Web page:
What types of events, experiences, or thoughts inspire you to write a poem?

For the longest time the life, or the biography (my own), absolutely dictated what I was writing about. Emerging from an abusive 'marriage' and surviving being a lone parent were the only clay I could work with. Now I look about me and realize there are other things, other subjects. Why, there’s even humour! But for many years that simply wasn't an option, music and laughter had been erased. I'd like to say something open like “I write about anything that inspires me,” but that isn’t true, I have certain themes in life and work that I gyr around (biography, spirituality, female sexuality) as if I'm always trying to answer a couple of questions that won’t go away.

Do Ireland and England influence your poetry in different ways?

I think of myself as English, I think, dream, relate to, and move through the world as an English person. There's a certainty and self-assurance in my writing voice that comes from being English, a last ripple or dying echo of Britain's colonial certainty—something the Irish, as a colonised people, didn’t collectively have.

Yet Ireland is where I've lived my adult life. For most of that time Ireland was a country where the voice of the land could be heard over and above the voice of its sparse inhabitants. The drama of the landscape and the inherited music of the Gaelic language made its way into the spoken tongue here, and I know I’ve absorbed (appropriated) some of those riches into my own sense of expression.

But the landscape and climate here can be overwhelming and brutal, they pare you back to what is essential. For me that is what Ireland has been, a paring back, hence I consider Ireland ultimately a realm of heart and spirit. I don't mean that in any wishy-washy, 'new-age' way. My experiences in this country have been a sort of mythic task or quest that pared everything back to what I could carry beneath the skin. 

My English self would have once taken everything, but having lived through Ireland, much of my poetry has a sort of this-must-be-essential/am-I-going-to-carry-this-from-a-burning-building feel to it. Unfortunately I judge other poets by my own criteria; I can forget that the building isn’t actually on fire anymore.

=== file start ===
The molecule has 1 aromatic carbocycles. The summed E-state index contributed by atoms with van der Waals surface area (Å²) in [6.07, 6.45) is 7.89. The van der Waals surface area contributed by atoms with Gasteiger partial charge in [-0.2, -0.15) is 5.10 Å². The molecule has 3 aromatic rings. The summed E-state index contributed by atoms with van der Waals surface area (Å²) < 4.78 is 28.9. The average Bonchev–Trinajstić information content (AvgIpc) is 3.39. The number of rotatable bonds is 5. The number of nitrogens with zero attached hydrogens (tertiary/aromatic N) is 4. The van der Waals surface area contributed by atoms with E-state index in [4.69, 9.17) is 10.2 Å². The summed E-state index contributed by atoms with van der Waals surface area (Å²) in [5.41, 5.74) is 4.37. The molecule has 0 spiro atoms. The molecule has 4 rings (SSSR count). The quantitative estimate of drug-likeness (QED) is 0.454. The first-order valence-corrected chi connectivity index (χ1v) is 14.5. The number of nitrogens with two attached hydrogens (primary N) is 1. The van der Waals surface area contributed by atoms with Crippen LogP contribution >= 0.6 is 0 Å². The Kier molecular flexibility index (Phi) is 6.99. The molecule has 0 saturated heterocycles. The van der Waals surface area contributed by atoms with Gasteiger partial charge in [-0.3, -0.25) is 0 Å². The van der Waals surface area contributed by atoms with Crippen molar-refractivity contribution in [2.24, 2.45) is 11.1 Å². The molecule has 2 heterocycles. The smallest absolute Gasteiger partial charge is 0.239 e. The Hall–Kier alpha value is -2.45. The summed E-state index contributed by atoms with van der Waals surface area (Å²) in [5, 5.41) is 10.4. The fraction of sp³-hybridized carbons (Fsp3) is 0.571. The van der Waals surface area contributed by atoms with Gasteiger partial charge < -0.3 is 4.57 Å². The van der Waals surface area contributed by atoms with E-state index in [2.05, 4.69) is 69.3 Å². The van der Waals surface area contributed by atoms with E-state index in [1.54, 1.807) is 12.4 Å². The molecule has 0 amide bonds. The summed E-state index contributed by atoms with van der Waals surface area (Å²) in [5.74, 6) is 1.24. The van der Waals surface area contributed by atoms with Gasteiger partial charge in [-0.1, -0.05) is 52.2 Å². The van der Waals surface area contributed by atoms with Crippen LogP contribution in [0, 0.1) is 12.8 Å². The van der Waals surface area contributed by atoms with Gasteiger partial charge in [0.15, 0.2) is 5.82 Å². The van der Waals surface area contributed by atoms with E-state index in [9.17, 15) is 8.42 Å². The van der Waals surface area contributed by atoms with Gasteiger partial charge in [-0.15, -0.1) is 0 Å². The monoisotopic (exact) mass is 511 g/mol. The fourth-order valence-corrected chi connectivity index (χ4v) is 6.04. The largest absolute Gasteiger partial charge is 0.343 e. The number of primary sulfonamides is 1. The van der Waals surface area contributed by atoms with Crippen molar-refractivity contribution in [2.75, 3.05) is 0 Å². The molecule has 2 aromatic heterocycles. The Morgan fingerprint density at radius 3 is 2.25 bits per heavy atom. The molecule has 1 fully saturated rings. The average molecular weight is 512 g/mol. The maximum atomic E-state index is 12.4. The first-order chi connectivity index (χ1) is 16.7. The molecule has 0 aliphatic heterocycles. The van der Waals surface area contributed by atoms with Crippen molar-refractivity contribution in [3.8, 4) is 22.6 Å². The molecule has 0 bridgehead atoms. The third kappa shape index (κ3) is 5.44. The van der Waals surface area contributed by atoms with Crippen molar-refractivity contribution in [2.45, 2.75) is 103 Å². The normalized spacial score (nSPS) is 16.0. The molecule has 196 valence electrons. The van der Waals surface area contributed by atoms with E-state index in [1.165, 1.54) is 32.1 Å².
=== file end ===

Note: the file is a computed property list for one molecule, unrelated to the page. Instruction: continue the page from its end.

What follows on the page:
About Grace Wells 

Grace Wells’ first book, Gyrfalcon (O’Brien Press), a novel for children, won the Eilis Dillon Award in 2003 and was an International White Ravens’ Choice. Her poetry has been featured widely in Irish magazines, including Poetry Ireland Review, The Cork Literary Review, The Shop, The Stony Thursday Book. She was selected for Poetry Ireland’s Introductions Series 2003 and Cavan County Council’s ‘Artists and Writers Introductions’ in 2004. She is currently compiling a first collection, When God has been Called Away to Greater Things. A second novel, Ice-Dreams, is forthcoming from the O’Brien Press in 2008. She is presently working on a third novel, The Goodbody Girls, and a non-fiction work for young women, entitled, What I Want to tell my Daughter about Sex. Formerly a television and pop video producer in London, she has lived in Ireland since 1991; she has worked in arts administration, taught creative writing, and facilitated poetry and biography workshops for people with special needs. She is committed to renewable energies, growing organic food, and protecting the environment.

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commentary | poetry | fiction | chicago | spring 2007